Research objectives and content
The project in general aims at the development of some novel anti-HIV strategies. In particular, the extreme codon bias that HIV exhibits will be exploited for the first time and appropriately engineered tRNAs will be used to induce multiple amino acid mutations to HIV proteins in HIV infected cells without affecting the cellular proteins.
In addition, a library of ribozymes targeted against several parts of the HIV genome will be generated and in vivo selection for optimal ribozymes will be carried out. These ribozymes will then be used in the context of HIV-based vectors, whose genes have been codon optimised, in order to provide a powerful anti-HIV gene therapy strategy. The use of HIV vectors has the advantages of targeting to HIV succeptible cells and of inhibition of viral spread as well. Furthermore, this strategy ensures efficient delivery of the vectors through the CD4+ population.
The above two strategies exploit the codon bias that HIV exhibits to produce some entirely novel anti-HIV therapeutics. This is the first time that this unusual feature of HIV has been exploited for therapeutic purposes. Furthermore, these studies could also add to our knowledge on HIV gene expression and replication.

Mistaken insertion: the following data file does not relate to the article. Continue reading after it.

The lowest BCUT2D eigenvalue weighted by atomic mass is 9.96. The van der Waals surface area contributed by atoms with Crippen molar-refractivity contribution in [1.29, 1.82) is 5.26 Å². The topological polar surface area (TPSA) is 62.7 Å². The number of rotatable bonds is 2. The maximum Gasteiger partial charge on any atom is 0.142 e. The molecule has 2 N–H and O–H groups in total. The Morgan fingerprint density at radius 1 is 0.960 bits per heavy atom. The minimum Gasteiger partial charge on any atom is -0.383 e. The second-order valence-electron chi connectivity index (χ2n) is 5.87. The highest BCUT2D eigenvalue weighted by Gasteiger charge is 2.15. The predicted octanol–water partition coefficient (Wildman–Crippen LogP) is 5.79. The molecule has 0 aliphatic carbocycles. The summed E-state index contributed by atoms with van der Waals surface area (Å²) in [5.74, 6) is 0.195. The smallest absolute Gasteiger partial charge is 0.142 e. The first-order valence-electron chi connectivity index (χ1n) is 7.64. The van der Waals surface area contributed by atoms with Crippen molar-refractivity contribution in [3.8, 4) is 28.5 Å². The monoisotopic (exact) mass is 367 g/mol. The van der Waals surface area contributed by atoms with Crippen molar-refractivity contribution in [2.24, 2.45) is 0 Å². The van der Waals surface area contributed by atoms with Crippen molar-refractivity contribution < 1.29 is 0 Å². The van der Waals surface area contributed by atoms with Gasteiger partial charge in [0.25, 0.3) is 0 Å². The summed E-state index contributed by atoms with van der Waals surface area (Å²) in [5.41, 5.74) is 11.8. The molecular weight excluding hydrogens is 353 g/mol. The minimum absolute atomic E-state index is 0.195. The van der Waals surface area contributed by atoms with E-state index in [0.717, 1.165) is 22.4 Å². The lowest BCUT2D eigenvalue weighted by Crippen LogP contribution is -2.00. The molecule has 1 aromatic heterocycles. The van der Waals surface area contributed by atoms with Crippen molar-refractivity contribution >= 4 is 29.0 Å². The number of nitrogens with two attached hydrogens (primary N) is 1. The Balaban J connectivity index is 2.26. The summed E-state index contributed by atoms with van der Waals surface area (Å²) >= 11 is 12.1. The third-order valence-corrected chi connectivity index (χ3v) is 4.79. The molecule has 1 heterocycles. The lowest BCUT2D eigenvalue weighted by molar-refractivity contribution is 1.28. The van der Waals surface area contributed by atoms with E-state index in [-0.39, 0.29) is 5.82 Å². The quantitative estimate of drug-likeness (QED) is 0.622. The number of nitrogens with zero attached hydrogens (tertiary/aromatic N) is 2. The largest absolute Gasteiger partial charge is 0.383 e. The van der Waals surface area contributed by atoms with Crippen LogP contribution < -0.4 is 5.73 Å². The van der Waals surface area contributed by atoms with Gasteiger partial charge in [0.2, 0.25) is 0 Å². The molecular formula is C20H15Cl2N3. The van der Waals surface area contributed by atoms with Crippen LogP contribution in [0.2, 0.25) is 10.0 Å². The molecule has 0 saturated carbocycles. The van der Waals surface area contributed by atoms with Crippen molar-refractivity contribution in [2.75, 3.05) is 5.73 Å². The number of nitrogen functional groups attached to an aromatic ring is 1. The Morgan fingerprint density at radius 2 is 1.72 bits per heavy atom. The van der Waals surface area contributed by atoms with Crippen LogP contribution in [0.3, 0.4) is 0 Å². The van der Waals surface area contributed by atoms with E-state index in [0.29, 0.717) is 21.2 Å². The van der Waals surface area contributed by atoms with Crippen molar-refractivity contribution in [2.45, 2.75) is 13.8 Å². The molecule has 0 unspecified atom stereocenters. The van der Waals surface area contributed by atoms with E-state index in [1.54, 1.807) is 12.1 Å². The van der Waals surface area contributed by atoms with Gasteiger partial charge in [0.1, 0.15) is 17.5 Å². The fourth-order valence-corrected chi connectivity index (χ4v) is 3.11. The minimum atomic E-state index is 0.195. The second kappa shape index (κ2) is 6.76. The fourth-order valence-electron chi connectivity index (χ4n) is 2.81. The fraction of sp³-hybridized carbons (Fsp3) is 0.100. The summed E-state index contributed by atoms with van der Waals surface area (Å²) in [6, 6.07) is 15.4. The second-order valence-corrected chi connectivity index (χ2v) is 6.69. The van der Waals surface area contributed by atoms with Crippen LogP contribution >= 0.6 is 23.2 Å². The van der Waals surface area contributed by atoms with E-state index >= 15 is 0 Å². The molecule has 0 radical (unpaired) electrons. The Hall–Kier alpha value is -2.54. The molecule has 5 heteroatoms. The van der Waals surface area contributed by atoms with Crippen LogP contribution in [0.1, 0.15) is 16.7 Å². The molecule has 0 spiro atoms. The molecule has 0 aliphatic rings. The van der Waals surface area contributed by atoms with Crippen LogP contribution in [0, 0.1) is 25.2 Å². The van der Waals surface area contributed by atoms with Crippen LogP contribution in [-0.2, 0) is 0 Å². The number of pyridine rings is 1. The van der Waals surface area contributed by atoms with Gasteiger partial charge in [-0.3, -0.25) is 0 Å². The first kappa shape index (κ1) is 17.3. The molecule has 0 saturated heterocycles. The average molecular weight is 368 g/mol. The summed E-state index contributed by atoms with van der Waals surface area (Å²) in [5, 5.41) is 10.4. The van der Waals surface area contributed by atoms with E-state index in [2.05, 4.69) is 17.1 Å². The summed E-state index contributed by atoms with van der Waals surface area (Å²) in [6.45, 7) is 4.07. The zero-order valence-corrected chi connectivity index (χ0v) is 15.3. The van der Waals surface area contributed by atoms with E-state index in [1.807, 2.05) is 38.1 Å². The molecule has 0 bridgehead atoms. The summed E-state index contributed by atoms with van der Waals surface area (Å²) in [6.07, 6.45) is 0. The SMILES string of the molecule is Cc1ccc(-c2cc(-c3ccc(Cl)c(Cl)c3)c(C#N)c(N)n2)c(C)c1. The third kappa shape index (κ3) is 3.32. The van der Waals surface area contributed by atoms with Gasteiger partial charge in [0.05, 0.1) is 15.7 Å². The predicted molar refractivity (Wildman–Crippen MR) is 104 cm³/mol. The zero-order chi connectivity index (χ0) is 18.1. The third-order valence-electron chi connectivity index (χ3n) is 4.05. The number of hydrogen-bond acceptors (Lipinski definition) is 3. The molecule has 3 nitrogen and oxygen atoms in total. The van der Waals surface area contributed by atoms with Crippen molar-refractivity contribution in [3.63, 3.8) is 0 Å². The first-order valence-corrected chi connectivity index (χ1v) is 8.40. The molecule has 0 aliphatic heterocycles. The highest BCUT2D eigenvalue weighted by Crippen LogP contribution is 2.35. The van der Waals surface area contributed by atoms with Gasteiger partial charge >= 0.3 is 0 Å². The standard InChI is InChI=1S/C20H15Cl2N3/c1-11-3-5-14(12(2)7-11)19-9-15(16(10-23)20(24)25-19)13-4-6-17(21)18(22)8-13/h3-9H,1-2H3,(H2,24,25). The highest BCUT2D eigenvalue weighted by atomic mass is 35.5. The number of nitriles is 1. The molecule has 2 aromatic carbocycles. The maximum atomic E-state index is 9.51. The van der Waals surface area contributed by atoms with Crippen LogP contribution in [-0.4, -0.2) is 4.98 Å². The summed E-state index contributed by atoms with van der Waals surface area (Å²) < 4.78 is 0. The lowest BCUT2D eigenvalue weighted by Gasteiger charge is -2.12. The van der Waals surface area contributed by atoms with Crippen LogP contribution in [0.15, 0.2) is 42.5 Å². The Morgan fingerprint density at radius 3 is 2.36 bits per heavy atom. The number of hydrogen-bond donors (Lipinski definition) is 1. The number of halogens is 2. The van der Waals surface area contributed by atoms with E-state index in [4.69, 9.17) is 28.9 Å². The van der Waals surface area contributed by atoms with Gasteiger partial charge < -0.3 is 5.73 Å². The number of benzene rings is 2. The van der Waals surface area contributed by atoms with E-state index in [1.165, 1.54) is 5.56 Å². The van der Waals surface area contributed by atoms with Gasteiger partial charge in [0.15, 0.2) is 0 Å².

Training content (objective, benefit and expected impact)
The training will include a great variety of modern molecular biology methods ( eg DNA manipulations, virus production and mammalian cell transduction, RT-PCR e.t.c. ). The benefits from it are expected to be many, since the field in which I will be trained is expected to become a major component of the biotechnology and pharmaceutical industries. The overall work is also expected to have a significant impact on gene therapy technology.
Links with industry / industrial relevance (22)
Gene therapy in general is a major component of the new biotechnology industry. Furthermore, the Kingsman laboratory have close links with a number of companies.